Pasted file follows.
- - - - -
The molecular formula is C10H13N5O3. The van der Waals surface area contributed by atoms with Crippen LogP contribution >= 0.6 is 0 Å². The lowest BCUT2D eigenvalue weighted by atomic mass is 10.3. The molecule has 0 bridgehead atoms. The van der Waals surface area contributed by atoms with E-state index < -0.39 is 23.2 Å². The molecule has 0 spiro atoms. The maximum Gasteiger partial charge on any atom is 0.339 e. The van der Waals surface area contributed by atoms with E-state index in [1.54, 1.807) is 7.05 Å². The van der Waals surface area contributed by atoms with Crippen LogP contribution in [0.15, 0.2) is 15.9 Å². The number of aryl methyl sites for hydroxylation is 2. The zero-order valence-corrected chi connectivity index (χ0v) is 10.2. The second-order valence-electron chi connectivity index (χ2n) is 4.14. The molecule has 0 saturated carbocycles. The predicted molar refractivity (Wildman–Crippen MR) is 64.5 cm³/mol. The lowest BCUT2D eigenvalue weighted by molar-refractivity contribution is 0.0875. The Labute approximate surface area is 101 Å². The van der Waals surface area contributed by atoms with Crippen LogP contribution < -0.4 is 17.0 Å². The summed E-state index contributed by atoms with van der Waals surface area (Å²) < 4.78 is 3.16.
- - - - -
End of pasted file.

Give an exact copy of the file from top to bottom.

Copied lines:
The molecular formula is C10H13N5O3. The van der Waals surface area contributed by atoms with Crippen LogP contribution >= 0.6 is 0 Å². The lowest BCUT2D eigenvalue weighted by atomic mass is 10.3. The molecule has 0 bridgehead atoms. The van der Waals surface area contributed by atoms with E-state index < -0.39 is 23.2 Å². The molecule has 0 spiro atoms. The maximum Gasteiger partial charge on any atom is 0.339 e. The van der Waals surface area contributed by atoms with E-state index in [1.54, 1.807) is 7.05 Å². The van der Waals surface area contributed by atoms with Crippen LogP contribution in [0.15, 0.2) is 15.9 Å². The number of aryl methyl sites for hydroxylation is 2. The zero-order valence-corrected chi connectivity index (χ0v) is 10.2. The second-order valence-electron chi connectivity index (χ2n) is 4.14. The molecule has 0 saturated carbocycles. The predicted molar refractivity (Wildman–Crippen MR) is 64.5 cm³/mol. The lowest BCUT2D eigenvalue weighted by molar-refractivity contribution is 0.0875. The Labute approximate surface area is 101 Å². The van der Waals surface area contributed by atoms with Crippen LogP contribution < -0.4 is 17.0 Å². The summed E-state index contributed by atoms with van der Waals surface area (Å²) < 4.78 is 3.16.